Singapore's task force will map out recovery strategies and plans.
SINGAPORE - Singapore Tourism Board (STB) has announced that it will form a Tourism Recovery Action Task Force to lead the tourism industry towards "a strong recovery" backed by a healthy pipeline of business events.
The board expects that tourism arrivals and receipts this year will take a "significant hit" as a result of the ongoing nCoV crisis, shaving off some 25 to 30% of international visitor arrivals.
The virus outbreak in recent weeks has impacted visitor arrivals to Singapore, especially from China, which accounts for about 20% of the country's total arrivals. Arrivals from other key source markets are also expected to fall due to "lower travel confidence globally", STB predicted.
STB's chief executive, Mr Keith Tan, acknowledged that "Singapore's tourism sector is facing its biggest challenge since SARS in 2003.
"But unlike SARS, we are now better prepared and more resilient. Our destination remains attractive, we have a strong pipeline of tourism products, and our market portfolio is diverse," he added.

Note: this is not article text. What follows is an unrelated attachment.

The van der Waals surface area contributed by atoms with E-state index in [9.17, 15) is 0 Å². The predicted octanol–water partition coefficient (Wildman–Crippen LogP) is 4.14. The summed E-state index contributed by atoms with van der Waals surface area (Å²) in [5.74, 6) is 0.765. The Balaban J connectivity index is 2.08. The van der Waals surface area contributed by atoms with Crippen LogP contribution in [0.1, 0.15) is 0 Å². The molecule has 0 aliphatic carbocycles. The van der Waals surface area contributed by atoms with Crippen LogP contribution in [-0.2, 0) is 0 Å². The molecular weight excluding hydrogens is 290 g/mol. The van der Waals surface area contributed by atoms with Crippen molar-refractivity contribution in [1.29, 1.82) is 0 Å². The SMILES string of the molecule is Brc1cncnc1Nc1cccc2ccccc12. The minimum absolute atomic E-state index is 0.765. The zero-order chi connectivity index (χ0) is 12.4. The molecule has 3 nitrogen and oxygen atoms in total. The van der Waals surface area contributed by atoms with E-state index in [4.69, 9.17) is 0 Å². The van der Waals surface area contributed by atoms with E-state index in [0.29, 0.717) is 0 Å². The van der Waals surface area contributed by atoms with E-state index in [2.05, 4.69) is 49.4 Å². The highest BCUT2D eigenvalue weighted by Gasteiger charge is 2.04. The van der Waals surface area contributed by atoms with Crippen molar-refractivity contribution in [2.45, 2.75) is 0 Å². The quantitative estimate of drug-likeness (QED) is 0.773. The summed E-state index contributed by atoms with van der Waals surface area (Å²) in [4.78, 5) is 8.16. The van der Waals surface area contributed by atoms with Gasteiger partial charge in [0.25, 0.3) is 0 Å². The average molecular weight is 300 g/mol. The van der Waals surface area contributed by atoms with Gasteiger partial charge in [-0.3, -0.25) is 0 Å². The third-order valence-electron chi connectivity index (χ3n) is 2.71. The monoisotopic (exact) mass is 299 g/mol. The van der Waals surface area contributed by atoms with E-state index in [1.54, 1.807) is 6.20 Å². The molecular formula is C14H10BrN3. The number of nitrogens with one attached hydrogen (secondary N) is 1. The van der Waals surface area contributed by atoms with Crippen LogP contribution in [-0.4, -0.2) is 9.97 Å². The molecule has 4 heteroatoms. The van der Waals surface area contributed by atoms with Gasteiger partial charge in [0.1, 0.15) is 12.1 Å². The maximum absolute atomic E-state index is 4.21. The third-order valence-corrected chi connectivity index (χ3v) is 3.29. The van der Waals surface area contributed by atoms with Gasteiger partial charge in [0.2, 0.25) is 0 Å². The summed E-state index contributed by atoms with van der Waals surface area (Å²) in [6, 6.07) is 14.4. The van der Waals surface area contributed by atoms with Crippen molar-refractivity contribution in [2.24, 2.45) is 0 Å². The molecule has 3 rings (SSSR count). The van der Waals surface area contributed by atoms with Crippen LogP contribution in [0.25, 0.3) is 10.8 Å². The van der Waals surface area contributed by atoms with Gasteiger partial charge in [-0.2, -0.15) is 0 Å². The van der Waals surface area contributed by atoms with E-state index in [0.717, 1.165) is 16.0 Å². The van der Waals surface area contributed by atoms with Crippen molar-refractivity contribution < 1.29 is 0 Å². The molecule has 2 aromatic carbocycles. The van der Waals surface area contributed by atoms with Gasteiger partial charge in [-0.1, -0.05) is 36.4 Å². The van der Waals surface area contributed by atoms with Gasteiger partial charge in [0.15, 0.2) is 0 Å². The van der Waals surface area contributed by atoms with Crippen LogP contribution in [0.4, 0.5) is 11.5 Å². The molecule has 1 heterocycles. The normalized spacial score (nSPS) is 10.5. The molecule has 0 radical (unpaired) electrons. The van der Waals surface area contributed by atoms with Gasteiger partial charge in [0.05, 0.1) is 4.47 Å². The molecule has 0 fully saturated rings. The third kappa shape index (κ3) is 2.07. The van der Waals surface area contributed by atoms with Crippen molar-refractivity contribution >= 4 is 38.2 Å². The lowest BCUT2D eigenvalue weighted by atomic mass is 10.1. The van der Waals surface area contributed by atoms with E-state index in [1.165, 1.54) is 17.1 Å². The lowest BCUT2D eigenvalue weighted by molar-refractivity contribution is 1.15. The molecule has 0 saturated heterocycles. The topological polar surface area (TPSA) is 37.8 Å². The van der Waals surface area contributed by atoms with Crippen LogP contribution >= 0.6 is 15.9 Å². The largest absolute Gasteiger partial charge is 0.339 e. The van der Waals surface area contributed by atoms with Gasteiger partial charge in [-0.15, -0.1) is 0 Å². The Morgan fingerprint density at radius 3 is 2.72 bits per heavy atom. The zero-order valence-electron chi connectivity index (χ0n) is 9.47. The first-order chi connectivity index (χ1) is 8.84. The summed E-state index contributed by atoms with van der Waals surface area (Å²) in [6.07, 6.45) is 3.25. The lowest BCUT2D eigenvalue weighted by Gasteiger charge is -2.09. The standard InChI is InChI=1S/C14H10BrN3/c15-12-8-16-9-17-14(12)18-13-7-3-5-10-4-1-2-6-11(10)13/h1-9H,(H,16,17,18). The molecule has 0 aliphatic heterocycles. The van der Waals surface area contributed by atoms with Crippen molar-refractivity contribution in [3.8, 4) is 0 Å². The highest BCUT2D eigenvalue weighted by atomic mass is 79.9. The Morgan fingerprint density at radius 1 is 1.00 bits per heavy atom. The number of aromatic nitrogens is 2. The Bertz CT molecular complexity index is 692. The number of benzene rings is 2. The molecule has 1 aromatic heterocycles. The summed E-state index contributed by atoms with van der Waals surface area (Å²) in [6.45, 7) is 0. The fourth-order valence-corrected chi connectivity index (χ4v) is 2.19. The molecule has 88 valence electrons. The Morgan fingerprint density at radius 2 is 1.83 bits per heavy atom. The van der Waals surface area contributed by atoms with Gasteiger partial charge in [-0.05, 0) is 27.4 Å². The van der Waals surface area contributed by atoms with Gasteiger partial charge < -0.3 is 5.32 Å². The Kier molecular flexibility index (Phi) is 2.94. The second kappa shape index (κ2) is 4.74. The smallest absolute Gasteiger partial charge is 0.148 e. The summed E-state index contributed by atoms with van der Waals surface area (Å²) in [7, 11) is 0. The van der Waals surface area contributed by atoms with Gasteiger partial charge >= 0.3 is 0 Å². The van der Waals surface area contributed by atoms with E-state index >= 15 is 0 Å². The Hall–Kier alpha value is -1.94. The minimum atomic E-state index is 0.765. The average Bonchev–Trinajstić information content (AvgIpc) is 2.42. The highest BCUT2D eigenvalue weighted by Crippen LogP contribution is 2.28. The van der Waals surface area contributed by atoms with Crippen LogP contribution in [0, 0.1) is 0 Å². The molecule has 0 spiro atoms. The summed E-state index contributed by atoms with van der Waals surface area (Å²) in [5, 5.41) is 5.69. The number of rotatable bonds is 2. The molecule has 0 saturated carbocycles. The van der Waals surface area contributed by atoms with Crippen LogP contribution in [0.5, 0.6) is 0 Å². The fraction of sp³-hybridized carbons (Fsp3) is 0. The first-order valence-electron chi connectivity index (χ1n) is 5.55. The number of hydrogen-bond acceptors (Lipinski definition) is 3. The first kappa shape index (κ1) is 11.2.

This includes a line-up of key business events this year and beyond such as gamescom asia 2020, the Asia Pacific Life Insurance Congress and the Million Dollar Round Table Global Conference in 2021, and the World Congress of Dermatology 2023.
A new task force will be formed to map out recovery strategies and plans for the growth of tourism. Comprising tourism leaders from private and public sectors, the task force will implement measures to instil confidence in Singapore's tourism establishments and initiating recovery plans. More details will be revealed at a later date.
The current crisis comes in the wake of a fourth consecutive record year for Singapore tourism. In 2019, visitor arrivals rose 3.3 per cent to notch 19.1 million visitors and some S$27.1 billion in tourism receipts, which grew by a marginal 0.5 per cent.
Eleven out of Singapore's top 15 source markets expanded, including record high arrivals in markets such as China, Indonesia, Australia, Philippines, US, South Korea, UK, Vietnam and Germany.
"The growth that we have enjoyed over the past four years reflects our strong tourism fundamentals," commented Mr Tan.
The industry, however, faces the task of improving from its mixed performance for business travel and MICE. From January to September 2019, tourism receipts for this sector fell by 7 per cent to reach S$3.2 billion, in tandem with the 8 per cent decline in arrivals to 1.8 million visitors.